Property fires are one of the most destructive, dangerous, and costly disasters that can befall you. If you own a building, then there is always the chance – no matter how slim – that a fire could break out.
While it is impossible to eliminate the risk of fire entirely, there are certain measures you can take to reduce the odds. This should start with basic fire safety protocols such as ensuring that no potential fire risks are left unattended but can also extend to more rigorous solutions.
For example, you should consider the implementation of passive fire protection. Although it is natural to lean more towards active fire prevention solutions such as fire alarm systems, fire extinguishers and sprinkler systems, they may not always be the most effective method for preventing fire.
Passive fire protection is equally, if not more, useful than active solutions because it equips stationary objects and materials with the ability to prevent or fight a fire.
Although it often gets overlooked in favour of active solutions, it can make all the difference so you should investigate passive fire protection.
Brief Description of Passive Fire Protection
Firstly, it is crucial to understand what passive fire protection is exactly. With passive solutions, the aim is to contain the spread of fire or smoke in one fixed area and stop it from ripping through the building.
This is crucial because one of the many dangers of building fires is that they spread incredibly quickly. By the time they have been detected, it may be too late to deploy active solutions.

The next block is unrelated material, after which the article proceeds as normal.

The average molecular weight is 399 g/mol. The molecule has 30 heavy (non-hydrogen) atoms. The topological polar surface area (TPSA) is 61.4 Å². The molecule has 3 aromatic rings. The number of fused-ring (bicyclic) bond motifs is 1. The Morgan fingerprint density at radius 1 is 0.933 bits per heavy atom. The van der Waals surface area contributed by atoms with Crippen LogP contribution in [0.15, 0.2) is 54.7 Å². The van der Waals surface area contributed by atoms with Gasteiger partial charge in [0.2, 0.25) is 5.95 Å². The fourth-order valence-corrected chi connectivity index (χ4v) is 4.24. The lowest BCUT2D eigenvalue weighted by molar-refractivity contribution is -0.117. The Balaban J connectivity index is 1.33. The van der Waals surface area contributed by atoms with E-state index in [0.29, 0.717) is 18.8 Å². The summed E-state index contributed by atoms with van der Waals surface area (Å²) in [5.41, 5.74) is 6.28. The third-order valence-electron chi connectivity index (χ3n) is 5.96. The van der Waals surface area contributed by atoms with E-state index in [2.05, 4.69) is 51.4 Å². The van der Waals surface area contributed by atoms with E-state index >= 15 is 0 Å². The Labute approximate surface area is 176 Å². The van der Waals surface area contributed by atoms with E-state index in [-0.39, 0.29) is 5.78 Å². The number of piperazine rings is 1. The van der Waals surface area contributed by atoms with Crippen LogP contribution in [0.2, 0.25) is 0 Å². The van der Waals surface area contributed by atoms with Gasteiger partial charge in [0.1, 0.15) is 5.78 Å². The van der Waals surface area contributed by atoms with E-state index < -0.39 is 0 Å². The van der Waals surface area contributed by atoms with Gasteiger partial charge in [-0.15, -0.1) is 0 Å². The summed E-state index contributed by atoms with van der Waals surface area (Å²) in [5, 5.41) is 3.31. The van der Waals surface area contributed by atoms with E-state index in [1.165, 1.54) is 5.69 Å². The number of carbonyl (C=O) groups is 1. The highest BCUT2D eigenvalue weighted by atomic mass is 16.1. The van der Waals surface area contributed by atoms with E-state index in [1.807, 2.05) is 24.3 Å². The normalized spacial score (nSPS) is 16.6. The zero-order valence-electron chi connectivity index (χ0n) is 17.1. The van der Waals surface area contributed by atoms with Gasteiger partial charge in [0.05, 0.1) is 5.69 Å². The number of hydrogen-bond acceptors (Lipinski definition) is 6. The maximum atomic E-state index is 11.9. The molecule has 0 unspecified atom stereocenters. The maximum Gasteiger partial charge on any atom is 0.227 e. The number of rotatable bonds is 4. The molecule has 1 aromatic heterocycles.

To combat this, you should integrate passive fire protection systems into the architecture of the building. This structural fire protection could include fire retardant walls and floors, fitting a fire door, or smoke dampers. Click here to find out more about passive fire safety.
Why Is Passive Fire Protection Important?
Passive fire protection is important because it minimises the chances of a fire spreading quickly.
Consider for a moment the difference between a fire in a wooden building and a brick building. The former is going to be decimated in minutes, whereas you have a fighting chance of controlling a fire in the latter. Once it has begun, it is difficult to get a fire stopped, so ensuring the building materials are reducing the spread is key.
When the building is equipped with in-built fire resistance, you can better deal with many types of fire.
Active Versus Passive Fire Protection
Of course, just because passive fire protection (PFP) is important, it doesn’t mean that you should ignore active fire protection systems. Both active and passive fire protection should work in unison because they are both crucial to fire prevention.
Active protection includes fire rated extinguishers, fire blankets, sprinklers, and smoke ventilators, which can help you fight the fire once it has started.
The types of active protection and passive solutions will depend on your building layout, so conduct a fire risk assessment to take stock of the building protection requirements. These risk assessments are a great way to stay on top of your fire protection systems. Just remember to update them when necessary.